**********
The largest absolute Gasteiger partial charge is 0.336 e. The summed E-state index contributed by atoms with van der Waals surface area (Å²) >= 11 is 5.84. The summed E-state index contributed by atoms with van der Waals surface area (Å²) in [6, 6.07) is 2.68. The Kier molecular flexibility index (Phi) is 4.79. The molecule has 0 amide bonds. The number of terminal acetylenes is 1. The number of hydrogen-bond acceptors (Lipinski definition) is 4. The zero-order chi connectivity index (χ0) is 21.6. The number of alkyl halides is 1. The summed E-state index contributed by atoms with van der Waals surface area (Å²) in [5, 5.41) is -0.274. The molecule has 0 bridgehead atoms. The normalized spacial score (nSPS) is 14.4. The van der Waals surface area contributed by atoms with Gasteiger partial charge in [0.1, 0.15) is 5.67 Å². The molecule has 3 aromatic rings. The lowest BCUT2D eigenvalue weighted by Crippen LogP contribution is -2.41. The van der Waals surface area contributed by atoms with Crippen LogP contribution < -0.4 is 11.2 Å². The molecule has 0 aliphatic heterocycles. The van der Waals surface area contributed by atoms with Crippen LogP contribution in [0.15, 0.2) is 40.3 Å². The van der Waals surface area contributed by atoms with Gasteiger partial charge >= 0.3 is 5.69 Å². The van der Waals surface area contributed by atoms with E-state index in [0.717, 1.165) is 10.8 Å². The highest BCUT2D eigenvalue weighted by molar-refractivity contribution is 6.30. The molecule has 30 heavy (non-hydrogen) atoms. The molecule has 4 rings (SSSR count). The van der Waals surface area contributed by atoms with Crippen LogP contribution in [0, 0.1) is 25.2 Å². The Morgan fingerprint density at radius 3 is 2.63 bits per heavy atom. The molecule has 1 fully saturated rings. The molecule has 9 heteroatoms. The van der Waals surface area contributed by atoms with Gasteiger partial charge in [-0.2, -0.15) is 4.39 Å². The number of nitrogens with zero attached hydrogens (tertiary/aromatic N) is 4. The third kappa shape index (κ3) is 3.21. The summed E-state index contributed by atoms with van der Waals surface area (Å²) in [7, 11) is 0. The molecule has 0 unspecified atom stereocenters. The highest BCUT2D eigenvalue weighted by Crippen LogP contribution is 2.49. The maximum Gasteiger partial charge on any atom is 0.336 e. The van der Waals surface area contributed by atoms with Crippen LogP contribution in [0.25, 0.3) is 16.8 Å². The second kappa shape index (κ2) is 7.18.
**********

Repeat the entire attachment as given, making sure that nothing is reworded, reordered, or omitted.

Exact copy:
The largest absolute Gasteiger partial charge is 0.336 e. The summed E-state index contributed by atoms with van der Waals surface area (Å²) >= 11 is 5.84. The summed E-state index contributed by atoms with van der Waals surface area (Å²) in [6, 6.07) is 2.68. The Kier molecular flexibility index (Phi) is 4.79. The molecule has 0 amide bonds. The number of terminal acetylenes is 1. The number of hydrogen-bond acceptors (Lipinski definition) is 4. The zero-order chi connectivity index (χ0) is 21.6. The number of alkyl halides is 1. The summed E-state index contributed by atoms with van der Waals surface area (Å²) in [5, 5.41) is -0.274. The molecule has 0 bridgehead atoms. The normalized spacial score (nSPS) is 14.4. The van der Waals surface area contributed by atoms with Gasteiger partial charge in [0.1, 0.15) is 5.67 Å². The molecule has 3 aromatic rings. The lowest BCUT2D eigenvalue weighted by Crippen LogP contribution is -2.41. The van der Waals surface area contributed by atoms with Crippen LogP contribution < -0.4 is 11.2 Å². The molecule has 0 aliphatic heterocycles. The van der Waals surface area contributed by atoms with Crippen LogP contribution in [0.15, 0.2) is 40.3 Å². The van der Waals surface area contributed by atoms with Gasteiger partial charge >= 0.3 is 5.69 Å². The van der Waals surface area contributed by atoms with E-state index in [0.717, 1.165) is 10.8 Å². The highest BCUT2D eigenvalue weighted by molar-refractivity contribution is 6.30. The molecule has 30 heavy (non-hydrogen) atoms. The molecule has 4 rings (SSSR count). The van der Waals surface area contributed by atoms with Crippen LogP contribution in [0, 0.1) is 25.2 Å². The Morgan fingerprint density at radius 3 is 2.63 bits per heavy atom. The molecule has 1 fully saturated rings. The molecule has 9 heteroatoms. The van der Waals surface area contributed by atoms with Gasteiger partial charge in [-0.2, -0.15) is 4.39 Å². The number of nitrogens with zero attached hydrogens (tertiary/aromatic N) is 4. The third kappa shape index (κ3) is 3.21. The summed E-state index contributed by atoms with van der Waals surface area (Å²) in [7, 11) is 0. The molecule has 0 unspecified atom stereocenters. The highest BCUT2D eigenvalue weighted by Crippen LogP contribution is 2.49. The maximum Gasteiger partial charge on any atom is 0.336 e. The van der Waals surface area contributed by atoms with Crippen LogP contribution in [0.25, 0.3) is 16.8 Å². The second kappa shape index (κ2) is 7.18.